Gasoline prices in Western Pennsylvania have risen for the sixth time in the past seven weeks.
The average price of a gallon of unleaded self-serve gasoline rose to $2.810 this week, a 3.6-cent bump, according to AAA East Central. That figure is 8.6 cents higher than it was in mid-February 2020.
A gallon of fuel, on average, costs 33.2 cents more than it did seven weeks ago in the region.
AAA monitors weekly prices in 23 cities and towns across Western Pennsylvania, where the greater Washington area experienced a hefty 11.6-cent bump this week to $2.801 – the sixth-lowest average in the region. The city’s price has been in the lower third of the group for each of the past 16 weeks.
Fuel prices in the Washington area, though, have risen 53.4 cents over the past seven weeks – from $2.267 since early January.
Latrobe, for the second week in a row, has the region’s cheapest petrol at $2.499, followed by New Castle ($2.641).
At the opposite end . . . Uniontown’s average rose 4.1 cents to $2.873, tying it with Kittanning for the second-highest price. Indiana ($2.874) has the priciest fuel.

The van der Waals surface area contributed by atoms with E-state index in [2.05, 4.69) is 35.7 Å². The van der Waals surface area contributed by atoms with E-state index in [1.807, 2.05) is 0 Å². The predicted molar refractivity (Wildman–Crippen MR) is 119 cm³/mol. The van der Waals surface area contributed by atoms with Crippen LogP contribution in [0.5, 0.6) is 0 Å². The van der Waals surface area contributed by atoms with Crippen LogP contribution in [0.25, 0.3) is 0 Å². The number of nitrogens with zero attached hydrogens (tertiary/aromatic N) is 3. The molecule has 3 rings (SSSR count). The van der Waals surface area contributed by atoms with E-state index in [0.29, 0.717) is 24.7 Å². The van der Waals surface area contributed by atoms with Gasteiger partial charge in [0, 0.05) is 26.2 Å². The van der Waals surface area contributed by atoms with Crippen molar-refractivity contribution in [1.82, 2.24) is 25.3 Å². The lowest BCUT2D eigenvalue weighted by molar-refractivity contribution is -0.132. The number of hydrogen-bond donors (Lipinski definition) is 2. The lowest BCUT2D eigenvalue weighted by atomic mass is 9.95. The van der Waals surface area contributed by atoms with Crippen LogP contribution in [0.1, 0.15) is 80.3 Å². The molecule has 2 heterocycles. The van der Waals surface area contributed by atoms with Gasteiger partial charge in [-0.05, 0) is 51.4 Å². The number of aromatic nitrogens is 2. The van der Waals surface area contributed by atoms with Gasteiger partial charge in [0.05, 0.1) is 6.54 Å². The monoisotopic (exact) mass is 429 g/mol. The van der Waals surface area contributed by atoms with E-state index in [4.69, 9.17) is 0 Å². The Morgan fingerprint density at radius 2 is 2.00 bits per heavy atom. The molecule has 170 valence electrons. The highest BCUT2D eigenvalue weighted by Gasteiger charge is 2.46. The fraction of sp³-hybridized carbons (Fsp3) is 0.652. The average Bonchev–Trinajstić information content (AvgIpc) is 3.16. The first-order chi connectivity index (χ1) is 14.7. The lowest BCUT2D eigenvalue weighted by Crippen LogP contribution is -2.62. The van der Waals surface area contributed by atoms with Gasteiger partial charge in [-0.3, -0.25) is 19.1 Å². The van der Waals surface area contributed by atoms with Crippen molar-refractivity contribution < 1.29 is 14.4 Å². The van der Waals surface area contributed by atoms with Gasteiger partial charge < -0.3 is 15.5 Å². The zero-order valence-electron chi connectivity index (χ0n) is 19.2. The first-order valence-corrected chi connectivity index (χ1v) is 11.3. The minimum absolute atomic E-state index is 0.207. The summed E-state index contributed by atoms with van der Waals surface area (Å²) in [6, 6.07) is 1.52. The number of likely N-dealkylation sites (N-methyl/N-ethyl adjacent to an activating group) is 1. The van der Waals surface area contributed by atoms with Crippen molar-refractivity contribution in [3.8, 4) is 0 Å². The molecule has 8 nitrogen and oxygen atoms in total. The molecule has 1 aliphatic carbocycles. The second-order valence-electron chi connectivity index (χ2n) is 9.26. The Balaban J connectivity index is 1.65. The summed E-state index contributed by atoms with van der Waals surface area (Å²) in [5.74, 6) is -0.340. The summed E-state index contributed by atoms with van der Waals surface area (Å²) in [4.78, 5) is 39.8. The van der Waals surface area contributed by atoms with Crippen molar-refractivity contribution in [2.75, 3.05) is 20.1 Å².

Pennsylvania’s average increased by 4.6 cents to $2.809, one-tenth of a penny below the regional mark. The national figure jumped five cents to $2.51, which is nearly 30 cents per gallon lower than in the Keystone State.
Prices continue to rise nationwide despite lower demand, which has averaged 7.7 million barrels a day since January. This is the first time since 2001 that demand has been below eight million b/d during the first six weeks of the year.
Nearly 40 states, according to AAA, have more expensive fuel than they did a year ago. About half of those price increases are in double digits.
The agency attributes these continued bumps upward to rising oil prices, which were at $59.47 a barrel last Friday.